Two ice-age mammals- a wolf pup and a caribou, were found almost perfectly preserved in a Canadian gold mine. The remains, discovered with the animals' fur, flesh and bones intact, have garnered a great deal of scientific interest, says the Government of Yukon, Canada.
According to palaeontologist Grant Zazula who is working on the samples, this could be the world's only known ice age wolf mummy ever found.
Both specimen have been radiocarbon-dated to be over 50,000 years old and finding preserved animals from that point of time in this state is extremely rare, said the release. The person who found the carcass thought it was probably a dog. The Yukon Paleontology Program for research and analysis is reported to have started studying the samples.
The Caribou remains, though not as well preserved as the pup, still has the Torso, head, and front limbs intact, notes a report by ZMEscience.
"These are ashes that are found in the permafrost from volcanoes in Alaska that erupted during the ice age," Zazula explained. "We think this is some of the oldest mummified soft tissue in the entire world."
The time period where these animals lived also played a key role in the way it was preserved, say experts. The skin and fur are so well-preserved because the cold climate created the perfect conditions to preserve the animals. A drier and more arid climate would help to preserve skin and fur, and this typically happens when the climate gets colder said Jan Zalasiewicz, a palaeobiologist at the University of Leicester.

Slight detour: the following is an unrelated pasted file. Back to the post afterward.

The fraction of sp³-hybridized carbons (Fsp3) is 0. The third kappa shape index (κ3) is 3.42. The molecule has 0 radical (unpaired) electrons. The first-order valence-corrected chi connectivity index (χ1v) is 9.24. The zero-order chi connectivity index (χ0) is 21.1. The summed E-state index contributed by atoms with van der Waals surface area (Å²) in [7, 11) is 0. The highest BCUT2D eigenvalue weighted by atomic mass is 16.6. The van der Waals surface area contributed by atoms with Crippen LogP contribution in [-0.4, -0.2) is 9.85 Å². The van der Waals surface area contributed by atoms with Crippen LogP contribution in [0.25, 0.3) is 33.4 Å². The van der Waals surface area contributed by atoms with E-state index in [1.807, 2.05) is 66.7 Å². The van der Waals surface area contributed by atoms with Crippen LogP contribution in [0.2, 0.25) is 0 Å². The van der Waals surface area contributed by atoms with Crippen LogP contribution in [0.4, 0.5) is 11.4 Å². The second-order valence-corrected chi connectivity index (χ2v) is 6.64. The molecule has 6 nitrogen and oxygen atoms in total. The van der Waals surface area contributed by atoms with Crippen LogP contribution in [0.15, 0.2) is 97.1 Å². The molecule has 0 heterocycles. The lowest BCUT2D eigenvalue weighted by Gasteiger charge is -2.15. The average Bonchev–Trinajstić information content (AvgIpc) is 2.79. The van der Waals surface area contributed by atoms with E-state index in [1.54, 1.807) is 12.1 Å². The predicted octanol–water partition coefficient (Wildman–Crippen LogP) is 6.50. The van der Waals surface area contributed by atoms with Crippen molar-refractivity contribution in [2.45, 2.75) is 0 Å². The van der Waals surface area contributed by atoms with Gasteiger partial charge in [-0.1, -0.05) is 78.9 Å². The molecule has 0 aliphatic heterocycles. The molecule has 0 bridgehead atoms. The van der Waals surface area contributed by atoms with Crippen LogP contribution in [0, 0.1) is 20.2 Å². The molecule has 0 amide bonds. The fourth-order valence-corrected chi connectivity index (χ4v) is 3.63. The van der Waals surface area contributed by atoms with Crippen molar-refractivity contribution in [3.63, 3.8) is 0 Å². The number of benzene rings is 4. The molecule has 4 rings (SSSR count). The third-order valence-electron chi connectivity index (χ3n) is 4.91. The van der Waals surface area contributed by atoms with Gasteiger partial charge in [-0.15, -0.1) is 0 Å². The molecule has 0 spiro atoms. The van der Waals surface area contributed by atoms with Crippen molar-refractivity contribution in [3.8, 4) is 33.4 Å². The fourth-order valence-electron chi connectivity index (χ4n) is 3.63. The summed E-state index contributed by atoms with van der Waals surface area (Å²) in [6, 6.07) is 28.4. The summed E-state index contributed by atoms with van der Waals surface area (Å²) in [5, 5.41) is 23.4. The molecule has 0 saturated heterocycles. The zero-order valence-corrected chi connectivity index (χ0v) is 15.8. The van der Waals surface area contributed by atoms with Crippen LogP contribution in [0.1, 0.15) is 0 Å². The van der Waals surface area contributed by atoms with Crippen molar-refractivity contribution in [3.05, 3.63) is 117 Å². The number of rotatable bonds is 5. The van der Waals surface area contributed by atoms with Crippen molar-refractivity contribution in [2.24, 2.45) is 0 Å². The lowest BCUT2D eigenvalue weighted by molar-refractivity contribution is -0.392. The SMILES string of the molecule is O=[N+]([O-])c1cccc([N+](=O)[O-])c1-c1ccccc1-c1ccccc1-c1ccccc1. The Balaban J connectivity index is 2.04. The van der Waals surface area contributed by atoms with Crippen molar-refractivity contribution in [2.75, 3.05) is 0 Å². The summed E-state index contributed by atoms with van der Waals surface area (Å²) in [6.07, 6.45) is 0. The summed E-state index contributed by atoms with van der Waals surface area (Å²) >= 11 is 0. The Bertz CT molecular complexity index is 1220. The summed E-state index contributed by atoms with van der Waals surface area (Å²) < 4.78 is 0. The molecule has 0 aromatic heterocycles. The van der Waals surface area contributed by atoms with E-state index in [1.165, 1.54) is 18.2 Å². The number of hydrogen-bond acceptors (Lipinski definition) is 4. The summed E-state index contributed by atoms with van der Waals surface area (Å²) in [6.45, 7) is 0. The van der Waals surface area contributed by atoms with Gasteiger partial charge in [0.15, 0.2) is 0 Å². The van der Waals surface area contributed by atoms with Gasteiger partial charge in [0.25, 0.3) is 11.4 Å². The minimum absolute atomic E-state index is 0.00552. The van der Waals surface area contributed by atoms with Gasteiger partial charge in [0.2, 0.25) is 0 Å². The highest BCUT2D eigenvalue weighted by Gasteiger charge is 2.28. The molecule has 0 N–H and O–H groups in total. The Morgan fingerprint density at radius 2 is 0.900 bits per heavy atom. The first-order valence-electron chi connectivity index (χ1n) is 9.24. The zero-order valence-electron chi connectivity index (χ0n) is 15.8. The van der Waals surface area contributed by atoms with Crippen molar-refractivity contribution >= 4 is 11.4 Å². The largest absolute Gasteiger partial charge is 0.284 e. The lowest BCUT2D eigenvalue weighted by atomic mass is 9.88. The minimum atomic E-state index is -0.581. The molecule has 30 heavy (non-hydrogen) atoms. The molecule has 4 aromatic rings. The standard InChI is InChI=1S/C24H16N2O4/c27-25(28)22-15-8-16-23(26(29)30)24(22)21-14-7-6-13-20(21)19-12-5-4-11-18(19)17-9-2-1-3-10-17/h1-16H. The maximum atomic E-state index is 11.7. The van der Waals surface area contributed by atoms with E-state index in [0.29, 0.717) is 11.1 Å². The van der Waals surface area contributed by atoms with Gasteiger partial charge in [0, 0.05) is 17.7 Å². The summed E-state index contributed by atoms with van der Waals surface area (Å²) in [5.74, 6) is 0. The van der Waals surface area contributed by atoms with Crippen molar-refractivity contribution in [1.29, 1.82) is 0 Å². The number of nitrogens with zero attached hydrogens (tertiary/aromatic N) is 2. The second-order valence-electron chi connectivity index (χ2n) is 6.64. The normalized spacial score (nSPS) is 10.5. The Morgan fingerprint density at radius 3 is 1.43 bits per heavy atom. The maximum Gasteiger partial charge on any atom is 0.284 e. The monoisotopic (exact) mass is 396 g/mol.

"The trick here is finding a means of freeze-drying the carcass in these arid conditions and burying it ... you need to find a way to dry it and put it in the freezer very quickly."
Canada during this time was under thick layers of ice, but the Yukon region escaped glacial cover, notes the report. It is likely that wolves, mammoths, and caribou all lived here alongside dangerous predators like the Scimitar cats—think Diego from Ice Age.
The animals have been carefully stored and will be sent to labs to have their DNA and bones analysed, notes the report. Scientists will soon be able to gain better insight into not only the animals but also their surroundings and environment in which they lived.
Ice age mummies found in Klondike gold fields on display in Dawson City. Tr'ondëk Hwëch'in @ChRobertaJoseph, @Premier_Silver and Minister of Tourism and Culture @jeaniedendys will be in Dawson today to unveil the mummified remains. Learn more: https://t.co/ma9aX3cjv6 pic.twitter.com/97QLi7kEHg— Government of Yukon (@yukongov) September 13, 2018